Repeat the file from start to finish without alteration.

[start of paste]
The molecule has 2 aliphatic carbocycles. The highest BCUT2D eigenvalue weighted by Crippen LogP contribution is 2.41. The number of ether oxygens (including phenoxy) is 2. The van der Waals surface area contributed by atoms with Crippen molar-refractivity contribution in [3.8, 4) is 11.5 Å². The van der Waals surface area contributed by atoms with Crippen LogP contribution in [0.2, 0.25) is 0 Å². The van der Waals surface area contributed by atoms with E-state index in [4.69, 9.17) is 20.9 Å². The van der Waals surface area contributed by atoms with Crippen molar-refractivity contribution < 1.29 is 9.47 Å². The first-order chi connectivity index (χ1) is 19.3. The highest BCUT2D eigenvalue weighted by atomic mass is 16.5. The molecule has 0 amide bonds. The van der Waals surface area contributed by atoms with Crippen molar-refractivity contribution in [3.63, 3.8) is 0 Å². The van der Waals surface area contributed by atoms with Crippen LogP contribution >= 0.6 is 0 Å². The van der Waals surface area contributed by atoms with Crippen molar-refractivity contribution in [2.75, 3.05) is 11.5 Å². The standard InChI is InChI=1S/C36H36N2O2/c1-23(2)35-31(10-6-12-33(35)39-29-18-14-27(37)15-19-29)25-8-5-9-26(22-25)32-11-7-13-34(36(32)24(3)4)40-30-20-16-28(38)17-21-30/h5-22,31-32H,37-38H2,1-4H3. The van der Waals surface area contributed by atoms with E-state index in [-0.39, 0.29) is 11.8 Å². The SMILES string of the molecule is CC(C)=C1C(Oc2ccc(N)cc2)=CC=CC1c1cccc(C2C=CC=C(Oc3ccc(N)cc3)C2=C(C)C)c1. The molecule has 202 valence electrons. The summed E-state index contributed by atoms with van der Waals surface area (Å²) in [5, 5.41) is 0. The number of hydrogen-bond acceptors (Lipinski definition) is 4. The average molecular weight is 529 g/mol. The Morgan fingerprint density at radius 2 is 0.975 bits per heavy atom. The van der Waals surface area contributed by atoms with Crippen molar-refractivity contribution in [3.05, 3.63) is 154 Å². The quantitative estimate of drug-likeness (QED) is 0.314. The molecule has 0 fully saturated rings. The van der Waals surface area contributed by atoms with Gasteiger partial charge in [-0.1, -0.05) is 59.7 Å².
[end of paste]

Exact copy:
The molecule has 2 aliphatic carbocycles. The highest BCUT2D eigenvalue weighted by Crippen LogP contribution is 2.41. The number of ether oxygens (including phenoxy) is 2. The van der Waals surface area contributed by atoms with Crippen molar-refractivity contribution in [3.8, 4) is 11.5 Å². The van der Waals surface area contributed by atoms with Crippen LogP contribution in [0.2, 0.25) is 0 Å². The van der Waals surface area contributed by atoms with E-state index in [4.69, 9.17) is 20.9 Å². The van der Waals surface area contributed by atoms with Crippen molar-refractivity contribution < 1.29 is 9.47 Å². The first-order chi connectivity index (χ1) is 19.3. The highest BCUT2D eigenvalue weighted by atomic mass is 16.5. The molecule has 0 amide bonds. The van der Waals surface area contributed by atoms with Crippen molar-refractivity contribution in [3.63, 3.8) is 0 Å². The van der Waals surface area contributed by atoms with Crippen LogP contribution >= 0.6 is 0 Å². The van der Waals surface area contributed by atoms with Crippen molar-refractivity contribution in [2.75, 3.05) is 11.5 Å². The standard InChI is InChI=1S/C36H36N2O2/c1-23(2)35-31(10-6-12-33(35)39-29-18-14-27(37)15-19-29)25-8-5-9-26(22-25)32-11-7-13-34(36(32)24(3)4)40-30-20-16-28(38)17-21-30/h5-22,31-32H,37-38H2,1-4H3. The van der Waals surface area contributed by atoms with E-state index in [-0.39, 0.29) is 11.8 Å². The SMILES string of the molecule is CC(C)=C1C(Oc2ccc(N)cc2)=CC=CC1c1cccc(C2C=CC=C(Oc3ccc(N)cc3)C2=C(C)C)c1. The molecule has 202 valence electrons. The summed E-state index contributed by atoms with van der Waals surface area (Å²) in [5, 5.41) is 0. The number of hydrogen-bond acceptors (Lipinski definition) is 4. The average molecular weight is 529 g/mol. The Morgan fingerprint density at radius 2 is 0.975 bits per heavy atom. The van der Waals surface area contributed by atoms with Crippen molar-refractivity contribution in [3.05, 3.63) is 154 Å². The quantitative estimate of drug-likeness (QED) is 0.314. The molecule has 0 fully saturated rings. The van der Waals surface area contributed by atoms with Gasteiger partial charge in [-0.1, -0.05) is 59.7 Å².